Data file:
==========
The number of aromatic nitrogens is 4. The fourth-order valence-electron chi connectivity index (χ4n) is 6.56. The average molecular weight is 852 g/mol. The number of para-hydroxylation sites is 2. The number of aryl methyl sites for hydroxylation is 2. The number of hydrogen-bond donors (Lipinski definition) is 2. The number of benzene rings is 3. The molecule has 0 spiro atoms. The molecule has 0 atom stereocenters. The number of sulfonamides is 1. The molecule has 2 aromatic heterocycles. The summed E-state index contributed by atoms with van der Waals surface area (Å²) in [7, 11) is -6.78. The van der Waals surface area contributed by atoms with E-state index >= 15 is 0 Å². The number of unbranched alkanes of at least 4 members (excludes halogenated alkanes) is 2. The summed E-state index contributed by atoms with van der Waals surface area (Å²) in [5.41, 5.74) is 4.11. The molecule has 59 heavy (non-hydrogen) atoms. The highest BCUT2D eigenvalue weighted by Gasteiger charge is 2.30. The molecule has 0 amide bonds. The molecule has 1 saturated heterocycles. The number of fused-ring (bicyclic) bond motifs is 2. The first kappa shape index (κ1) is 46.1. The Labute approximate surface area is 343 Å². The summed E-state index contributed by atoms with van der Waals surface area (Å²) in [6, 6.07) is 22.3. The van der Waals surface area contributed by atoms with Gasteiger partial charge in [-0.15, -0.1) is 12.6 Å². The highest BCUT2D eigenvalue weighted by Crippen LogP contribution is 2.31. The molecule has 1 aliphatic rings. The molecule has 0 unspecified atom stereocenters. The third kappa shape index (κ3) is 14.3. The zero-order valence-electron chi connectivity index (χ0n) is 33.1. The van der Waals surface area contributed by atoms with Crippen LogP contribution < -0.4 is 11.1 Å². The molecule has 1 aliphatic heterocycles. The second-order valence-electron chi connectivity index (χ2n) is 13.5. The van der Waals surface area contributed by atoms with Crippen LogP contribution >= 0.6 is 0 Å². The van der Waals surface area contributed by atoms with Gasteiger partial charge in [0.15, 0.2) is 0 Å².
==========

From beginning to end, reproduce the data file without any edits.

The number of aromatic nitrogens is 4. The fourth-order valence-electron chi connectivity index (χ4n) is 6.56. The average molecular weight is 852 g/mol. The number of para-hydroxylation sites is 2. The number of aryl methyl sites for hydroxylation is 2. The number of hydrogen-bond donors (Lipinski definition) is 2. The number of benzene rings is 3. The molecule has 0 spiro atoms. The molecule has 0 atom stereocenters. The number of sulfonamides is 1. The molecule has 2 aromatic heterocycles. The summed E-state index contributed by atoms with van der Waals surface area (Å²) in [7, 11) is -6.78. The van der Waals surface area contributed by atoms with E-state index >= 15 is 0 Å². The number of unbranched alkanes of at least 4 members (excludes halogenated alkanes) is 2. The summed E-state index contributed by atoms with van der Waals surface area (Å²) in [5.41, 5.74) is 4.11. The molecule has 59 heavy (non-hydrogen) atoms. The highest BCUT2D eigenvalue weighted by Gasteiger charge is 2.30. The molecule has 0 amide bonds. The molecule has 1 saturated heterocycles. The number of fused-ring (bicyclic) bond motifs is 2. The first kappa shape index (κ1) is 46.1. The Labute approximate surface area is 343 Å². The summed E-state index contributed by atoms with van der Waals surface area (Å²) in [6, 6.07) is 22.3. The van der Waals surface area contributed by atoms with Gasteiger partial charge in [-0.15, -0.1) is 12.6 Å². The highest BCUT2D eigenvalue weighted by Crippen LogP contribution is 2.31. The molecule has 1 aliphatic rings. The molecule has 0 unspecified atom stereocenters. The third kappa shape index (κ3) is 14.3. The zero-order valence-electron chi connectivity index (χ0n) is 33.1. The van der Waals surface area contributed by atoms with Crippen LogP contribution < -0.4 is 11.1 Å². The molecule has 1 aliphatic heterocycles. The second-order valence-electron chi connectivity index (χ2n) is 13.5. The van der Waals surface area contributed by atoms with Crippen LogP contribution >= 0.6 is 0 Å². The van der Waals surface area contributed by atoms with Gasteiger partial charge in [0.15, 0.2) is 0 Å².